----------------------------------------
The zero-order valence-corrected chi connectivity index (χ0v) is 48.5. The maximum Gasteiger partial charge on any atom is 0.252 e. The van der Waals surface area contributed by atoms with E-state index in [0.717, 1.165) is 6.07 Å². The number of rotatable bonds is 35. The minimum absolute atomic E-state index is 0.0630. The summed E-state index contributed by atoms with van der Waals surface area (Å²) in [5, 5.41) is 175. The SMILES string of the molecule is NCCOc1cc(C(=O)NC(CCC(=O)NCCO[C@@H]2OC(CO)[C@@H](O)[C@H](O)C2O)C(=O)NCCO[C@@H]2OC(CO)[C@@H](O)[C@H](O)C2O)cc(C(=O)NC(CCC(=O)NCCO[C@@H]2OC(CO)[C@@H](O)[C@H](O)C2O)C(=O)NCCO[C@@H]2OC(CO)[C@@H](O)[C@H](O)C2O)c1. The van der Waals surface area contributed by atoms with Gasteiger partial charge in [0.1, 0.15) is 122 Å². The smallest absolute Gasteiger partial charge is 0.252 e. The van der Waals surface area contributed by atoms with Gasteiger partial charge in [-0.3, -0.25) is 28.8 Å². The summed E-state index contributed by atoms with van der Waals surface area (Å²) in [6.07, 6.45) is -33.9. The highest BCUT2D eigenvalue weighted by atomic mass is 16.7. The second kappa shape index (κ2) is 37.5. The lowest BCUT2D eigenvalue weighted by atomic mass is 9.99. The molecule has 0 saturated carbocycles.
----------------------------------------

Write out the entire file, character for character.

The zero-order valence-corrected chi connectivity index (χ0v) is 48.5. The maximum Gasteiger partial charge on any atom is 0.252 e. The van der Waals surface area contributed by atoms with E-state index in [0.717, 1.165) is 6.07 Å². The number of rotatable bonds is 35. The minimum absolute atomic E-state index is 0.0630. The summed E-state index contributed by atoms with van der Waals surface area (Å²) in [5, 5.41) is 175. The SMILES string of the molecule is NCCOc1cc(C(=O)NC(CCC(=O)NCCO[C@@H]2OC(CO)[C@@H](O)[C@H](O)C2O)C(=O)NCCO[C@@H]2OC(CO)[C@@H](O)[C@H](O)C2O)cc(C(=O)NC(CCC(=O)NCCO[C@@H]2OC(CO)[C@@H](O)[C@H](O)C2O)C(=O)NCCO[C@@H]2OC(CO)[C@@H](O)[C@H](O)C2O)c1. The van der Waals surface area contributed by atoms with Gasteiger partial charge in [0.1, 0.15) is 122 Å². The smallest absolute Gasteiger partial charge is 0.252 e. The van der Waals surface area contributed by atoms with Gasteiger partial charge in [-0.3, -0.25) is 28.8 Å². The summed E-state index contributed by atoms with van der Waals surface area (Å²) in [6.07, 6.45) is -33.9. The highest BCUT2D eigenvalue weighted by atomic mass is 16.7. The second kappa shape index (κ2) is 37.5. The lowest BCUT2D eigenvalue weighted by atomic mass is 9.99. The molecule has 0 saturated carbocycles.